Winter 2001

Computer Info

General Purpose Computers

In room 3011, we have four general-purpose computers. These can be used for plotting and analyzing your data, writing and printing your lab reports, searching the web for information, sending email to the professor, etc. Two of the computers are Macintosh G3's and two are Dell Dimensions running Windows NT. All of these computers are connected to the building network. Each computer should have a sign on the wall above it, listing the software available on it. All the computers have floppy, zip, and CD drives. You can save your work on removable media, but I would strongly suggest that you also save it on the hard drive. In the past, we have had disasters in which someone's floppy with their data would suddenly become unreadable. If you have your own computer, feel free to use it.

The Macintoshes:

If you have never used a Mac before, see the attached sheet "How to Use a Macintosh" for easy instructions. Our Macs don't have separate accounts for different users. This has three consequences:
  1. We are not allowed to ftp from these machines, since there is no way to authenticate a user.
  2. To keep the hard drive organized, each student should create their own folder inside the folder called "Students put your files here". Use this folder to save any files you create during the quarter. Please do not put them in the Kaleidagraph folder, the Excel folder, etc.
  3. If you want to do web searches, you should use the Profile Manager in Netscape Communicator to create your own profile. That way, each student can maintain their own bookmark file. There is a profile called "616 Students" which you can use if you wish, but it doesn't have many useful bookmarks and so there is not any advantage to it.

The Macs are set to print to the Laser Writer in room 3011. You can also select from a list of other printers in the print dialog box for whatever application you are using. Or you can print by dragging a document to one of the printer icons on the desktop.

Remember that these Macs can read a floppy that is PC-formatted, but not vice-versa.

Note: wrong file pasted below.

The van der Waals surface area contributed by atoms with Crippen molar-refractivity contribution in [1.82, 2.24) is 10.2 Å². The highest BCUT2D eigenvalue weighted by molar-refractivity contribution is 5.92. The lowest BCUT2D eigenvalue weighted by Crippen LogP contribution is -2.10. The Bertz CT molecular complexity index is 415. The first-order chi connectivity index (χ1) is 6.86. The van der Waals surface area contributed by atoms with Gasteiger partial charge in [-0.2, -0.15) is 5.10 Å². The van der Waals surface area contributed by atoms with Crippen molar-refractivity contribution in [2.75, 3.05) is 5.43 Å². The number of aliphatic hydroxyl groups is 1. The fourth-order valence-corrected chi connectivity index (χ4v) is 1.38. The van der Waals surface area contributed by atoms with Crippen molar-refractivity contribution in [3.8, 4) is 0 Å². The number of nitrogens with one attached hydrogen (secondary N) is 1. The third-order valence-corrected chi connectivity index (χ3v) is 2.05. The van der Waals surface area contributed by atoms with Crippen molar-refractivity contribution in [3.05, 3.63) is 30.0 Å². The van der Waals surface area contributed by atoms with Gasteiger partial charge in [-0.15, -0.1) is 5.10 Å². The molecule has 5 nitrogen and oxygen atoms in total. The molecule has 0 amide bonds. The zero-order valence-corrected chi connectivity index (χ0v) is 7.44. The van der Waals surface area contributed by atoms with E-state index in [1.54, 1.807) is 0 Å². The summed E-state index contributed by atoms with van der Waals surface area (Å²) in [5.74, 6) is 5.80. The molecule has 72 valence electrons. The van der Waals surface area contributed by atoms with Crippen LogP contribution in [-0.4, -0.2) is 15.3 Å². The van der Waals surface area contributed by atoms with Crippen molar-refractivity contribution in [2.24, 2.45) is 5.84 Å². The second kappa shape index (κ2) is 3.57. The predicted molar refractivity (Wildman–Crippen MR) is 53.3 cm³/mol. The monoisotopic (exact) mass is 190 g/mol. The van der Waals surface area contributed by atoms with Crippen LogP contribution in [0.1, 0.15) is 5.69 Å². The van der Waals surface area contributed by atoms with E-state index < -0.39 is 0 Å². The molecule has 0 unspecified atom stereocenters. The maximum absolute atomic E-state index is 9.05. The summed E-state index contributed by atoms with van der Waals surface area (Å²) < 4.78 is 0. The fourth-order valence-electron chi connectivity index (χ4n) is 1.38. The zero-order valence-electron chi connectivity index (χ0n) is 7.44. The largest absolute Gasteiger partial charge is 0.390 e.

The Windows NT computers:

Use your regular physics department NT account to log on to these. If you don't have an account, see J.D. Wear or one of the other members of the computer support group in room 2180. These computers are fairly new and don't have much software installed yet. If you have suggestions for software, please tell Margie.

The Dells are connected to the Apple LaserWriter in 3011 and the HP Laser Jet in room 3012. You can set either of these to be your default printer, using "Settings" in the Start Menu.

Dedicated Computers

We have some older computers that are dedicated to specific experiments for data collection. Some of these also have software such as Word and Kaleidagraph, so you can use the same computer to work on your lab report.

Room 3018:
We have three Macintoshes, used for the Compton Effect, Muon Lifetime, and Scintillation Spectrometer experiments. These contain National Instrument acquisition cards and run LabView to collect data, operating similarly to the computers in Physics 416. They all print to the Laser Writer in 3018. The Compton Effect computer is connected to the building network, so you can transfer your data to a different (newer, faster) Macintosh for analysis if you wish (see "How to Use a Macintosh"). This computer can also be used to download data from the Canberra MCA which is used for other nuclear physics experiments. The other two computers in 3018 are only connected to the printer. If you want to transfer your data to another computer, you will have to put it on a floppy.

Room 3017:
The Kater Pendulum experiment has a Mac IIsi for data collection. It is hooked up to the building network, so you can print to any printer or transfer your data.

Room 3012:
The X-Ray experiment has an old PC that runs a data collection program in DOS mode. The AFM uses a special purpose HP computer. Both of these can print to the Laser Jet in 3018, using an A/B switch. Neither is networked. For both of these experiments, I suggest that when you have data to save that you copy it to a floppy and then copy the data onto another, more reliable computer as soon as possible.